Police forces begin forcible evictions of Oceti Sakowin camp near Dakota Access pipeline
In North Dakota, a militarized police force moved into the main Dakota Access pipeline protest camp near the Standing Rock Sioux reservation Thursday. FSRN’s Reaux Packard has more.
Heavily armed police in riot gear, accompanied by military style vehicles, moved in to the Oceti Sakowin resistance camp mid-morning Thursday and began methodically clearing the area.
About 100 water protectors were still in the camp at the start of the eviction. The governor’s press office says police arrested at least two dozen people in the first half-hour of the operation.
Most water protectors voluntarily left the camp ahead of a Wednesday deadline. The Army Corp of Engineers issued an eviction notice earlier this month, citing a “high potential for flooding” in the low-lying area along the banks of the Cannonball River. But some chose to stand their ground and risk arrest on what they say is sovereign Native American territory under the 1868 Treaty of Fort Laramie.
The independent media collective Unicorn Riot live-streamed the events.
“So right now they are mostly still concentrated on the north end of camp,” Unicorn Riot reported. “There’s some sheriffs and police and probably National Guard in camp, and there’s also significant forces still on 1806, like a large field force of people in riot gear, also most of the armored vehicles and humvees still parked on 1806 – a lot of those seem to be facing east into camp.”
Since August, the camp has been the central location for opposition to the four-state nearly $4 billion Dakota Access pipeline. Indigenous opponents and their allies say routing the pipeline under the Missouri River near the Standing Rock Sioux reservation threatens their water supply and violates their sovereignty. At its peak, thousands of people occupied the camp, including a large contingent of U.S. military veterans who traveled from across the country to provide logistical support and defend the protesters.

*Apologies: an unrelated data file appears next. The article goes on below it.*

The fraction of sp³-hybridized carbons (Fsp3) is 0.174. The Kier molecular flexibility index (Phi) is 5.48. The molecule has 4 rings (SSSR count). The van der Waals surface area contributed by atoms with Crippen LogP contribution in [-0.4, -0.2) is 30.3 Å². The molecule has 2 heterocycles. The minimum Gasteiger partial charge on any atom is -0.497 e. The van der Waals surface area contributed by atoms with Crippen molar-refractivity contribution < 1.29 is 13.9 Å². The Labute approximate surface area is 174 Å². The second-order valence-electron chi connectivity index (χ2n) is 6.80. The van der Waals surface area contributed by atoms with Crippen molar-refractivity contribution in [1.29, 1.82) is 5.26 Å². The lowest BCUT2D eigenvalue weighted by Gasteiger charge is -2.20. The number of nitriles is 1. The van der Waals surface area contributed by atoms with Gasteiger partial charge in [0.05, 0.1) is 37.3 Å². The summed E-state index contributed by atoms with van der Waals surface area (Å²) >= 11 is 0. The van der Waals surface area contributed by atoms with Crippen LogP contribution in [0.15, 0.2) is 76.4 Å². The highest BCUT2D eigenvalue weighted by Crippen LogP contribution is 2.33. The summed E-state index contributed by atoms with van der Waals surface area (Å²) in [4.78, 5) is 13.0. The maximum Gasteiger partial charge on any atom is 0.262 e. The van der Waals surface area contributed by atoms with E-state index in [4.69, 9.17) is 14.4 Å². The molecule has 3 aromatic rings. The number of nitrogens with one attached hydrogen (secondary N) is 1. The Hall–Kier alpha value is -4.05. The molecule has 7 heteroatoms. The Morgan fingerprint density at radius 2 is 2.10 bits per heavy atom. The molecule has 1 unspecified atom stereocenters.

Much of the camp emptied in December, after the Army Corps of Engineers, under then President Barack Obama, refused to grant an easement for the final leg of the pipeline, and called for a comprehensive Environmental Impact Statement. As winter set in and conditions became increasingly harsh, all but a stalwart few left.
In his first week in office, President Trump issued an executive order expediting all approvals for the project. The Army Corps granted the easement soon thereafter, work restarted and protesters began to return.
As police carried out the eviction Thursday, observers stood on a nearby hill to document the actions. Oceti Sakowin is not the only protest encampment in the area, and it’s unclear if law enforcement plans to take action against the others, including the original Sacred Stone camp.